Twitter user @LordKrlhz posted the following about Scurvy Scallywags the other day:
First of all, I didn't know it was possible to get a negative review score. If I'd known that, I would have taken up the challenge years ago. Second, his view of death in Scurvy Scallywags isn't uncommon. I've seen many tweets and gotten several emails expressing the same sentiment.
I thought it might be a good (and fun) idea to talk a little about what went into that design decision. It wasn't undertaken lightly. It's something Clayton and I talked and argued about for months.
The core of the issue is when you die, you have to start over from the beginning. But, that's not entirely true. You get to keep all the gold you collected, plus all the skills you've unlocked or bought and all the equipment, clothing and (most importantly) the shanty verses. None of those disappear on death. All that really happens is your character has to start over at level 1.
Clayton and I talked a lot about what should happen upon death and tried several ideas. We had death be a full reset of everything. We had death reduce your level by 5 or 10. We had death cause a restart of the current island or sea map. We tried a lot of things and nothing felt right. Much of the game's difficulty is dynamically tuned based on your level, so losing a few levels was meaningless. Nothing felt like it was enough of a setback to carry the auspicious name of "death".
We eventually settled on what is in the game now. The level of your pirate affects a couple of things in the game: new skills are gated on level, plus all the weapons and clothing and ship materials have a level at which they start dropping. If you die, you won't see new stuff on the roulette wheels until you get back to your previous level.
You do get to keep all the shanty verses you've collected, but new ones won't start dropping until you've reached the level you died at. This was done so players couldn't "game" the system by replaying the early (and easy) levels over and over. Whether or not a boss drops a shanty verse is completely random and not based on level, but the odds of it dropping goes down the more you have collected. It starts at 100% and ends at 14%. It is possible (although unlikely) that you could collect the entire shanty with only 15 boss kills. If this happens, you might want to think about buying a lottery ticket. Or maybe not, since you just used all your good luck on a silly game.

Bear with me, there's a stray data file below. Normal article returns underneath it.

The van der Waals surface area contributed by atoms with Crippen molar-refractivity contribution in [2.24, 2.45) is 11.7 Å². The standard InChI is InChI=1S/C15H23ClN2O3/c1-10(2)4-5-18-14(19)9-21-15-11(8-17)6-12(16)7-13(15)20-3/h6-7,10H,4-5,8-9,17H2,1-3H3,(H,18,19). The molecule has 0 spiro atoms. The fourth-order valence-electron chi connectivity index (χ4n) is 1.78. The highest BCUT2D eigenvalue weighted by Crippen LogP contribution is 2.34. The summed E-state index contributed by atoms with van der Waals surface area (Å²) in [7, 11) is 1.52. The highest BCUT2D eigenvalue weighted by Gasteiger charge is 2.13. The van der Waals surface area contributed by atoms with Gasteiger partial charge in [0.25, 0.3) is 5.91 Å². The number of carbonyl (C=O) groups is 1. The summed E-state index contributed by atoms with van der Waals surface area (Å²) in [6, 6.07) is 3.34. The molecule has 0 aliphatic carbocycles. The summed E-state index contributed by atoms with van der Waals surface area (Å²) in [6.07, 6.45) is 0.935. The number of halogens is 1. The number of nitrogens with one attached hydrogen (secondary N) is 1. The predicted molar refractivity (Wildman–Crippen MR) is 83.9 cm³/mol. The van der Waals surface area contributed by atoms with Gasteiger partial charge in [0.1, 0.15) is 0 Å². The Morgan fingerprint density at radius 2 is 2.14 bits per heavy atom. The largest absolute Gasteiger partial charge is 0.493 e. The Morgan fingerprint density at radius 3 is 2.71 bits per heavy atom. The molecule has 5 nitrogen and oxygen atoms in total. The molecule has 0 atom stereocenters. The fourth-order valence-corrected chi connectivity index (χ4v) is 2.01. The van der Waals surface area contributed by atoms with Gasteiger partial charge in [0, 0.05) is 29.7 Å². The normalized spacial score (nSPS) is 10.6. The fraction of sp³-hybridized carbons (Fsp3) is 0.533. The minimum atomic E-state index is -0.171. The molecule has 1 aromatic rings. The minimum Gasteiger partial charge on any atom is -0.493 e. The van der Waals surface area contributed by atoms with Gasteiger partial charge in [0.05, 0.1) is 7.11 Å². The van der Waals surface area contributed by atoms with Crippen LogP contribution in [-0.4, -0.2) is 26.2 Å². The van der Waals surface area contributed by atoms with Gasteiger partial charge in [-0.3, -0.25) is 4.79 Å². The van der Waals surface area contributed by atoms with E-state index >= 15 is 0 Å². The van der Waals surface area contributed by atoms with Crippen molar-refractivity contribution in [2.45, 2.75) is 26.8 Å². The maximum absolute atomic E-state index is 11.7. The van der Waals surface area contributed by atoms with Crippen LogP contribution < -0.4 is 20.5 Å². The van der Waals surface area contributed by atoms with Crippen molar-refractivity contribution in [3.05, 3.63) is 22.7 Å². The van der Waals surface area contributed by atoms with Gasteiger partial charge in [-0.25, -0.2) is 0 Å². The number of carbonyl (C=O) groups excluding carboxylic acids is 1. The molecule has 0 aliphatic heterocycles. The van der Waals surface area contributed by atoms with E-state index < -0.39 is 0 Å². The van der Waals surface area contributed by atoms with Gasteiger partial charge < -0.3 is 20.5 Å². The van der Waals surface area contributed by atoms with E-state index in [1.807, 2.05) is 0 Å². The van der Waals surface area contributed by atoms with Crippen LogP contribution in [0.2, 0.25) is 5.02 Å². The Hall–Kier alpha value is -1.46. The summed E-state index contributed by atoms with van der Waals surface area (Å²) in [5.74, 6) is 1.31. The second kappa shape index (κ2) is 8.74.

Enemies are also dynamically tuned based on your level, so they didn't really matter in any death scenario.
After a few weeks of testing and playing, it became apparent that leveling back to 20 or 25 was a tad monotonous. To combat this, we gave players 2x the XP until they got back to their previous level. It felt snappy and didn't take that much time to level back. I tried 3x the XP, but you started skipping over levels and it felt disorienting and broke some things I was reluctant to fix given the time we had left and the tuning that had gone into the game. Twice the XP felt right.
The mistake we made was not telling players it was happening. Other than the float text showing "2x" when XP floats off dead enemies, there is no indication or mention it is happening. Making a bigger deal of this might have deflected some of the criticism.
An early prototype of the game took it's roots from classic Rogue games, and death in those is permanent and brutal. The game evolved aways from that model, but there was something compelling about death having real meaning and consequences. You need to get good at the game to be successful. It's not a game you can flop your way through.
The other thing we've taken some flack for is allowing your pirate to resurrect and cheat death by paying gold. It was viewed as a dirty way to get players to buy In App Purchase.
The thing to understand about IAP in Scurvy Scallywags is that it was a last minute addition. The game was not designed for it, nor was the game tuned for it. During all of our testing, none of the testers were allowed to buy (or fake buy) gold. The game needed to be fully playable and winnable without spending any extra money. Clayton and I both dislike what IAP has done to game design and we didn't want to make a game like that. IAP was for players who wanted to "cheat" and buy all the skills or ship materials they wanted. You don't need to buy very many skills to be successful and over buying skills won't help you out.
We added the resurrection gold cost as a "nice" thing to do, not something we were trying to trick players into buying. Based on the 2x leveling and the amount and the level testers and beta testers were dying, we didn't feel like it was something that was going to happen that much anyway. If you're not binge buying skills or ship materials, the resurrection cost should be covered by the gold you have on hand.
Or that was the plan.
Did we make all the right decisions? Who knows. Is there a better solution? Who knows. But maybe this will help explain why we made the design decisions we made.
Game design is hard, thank god it's fun.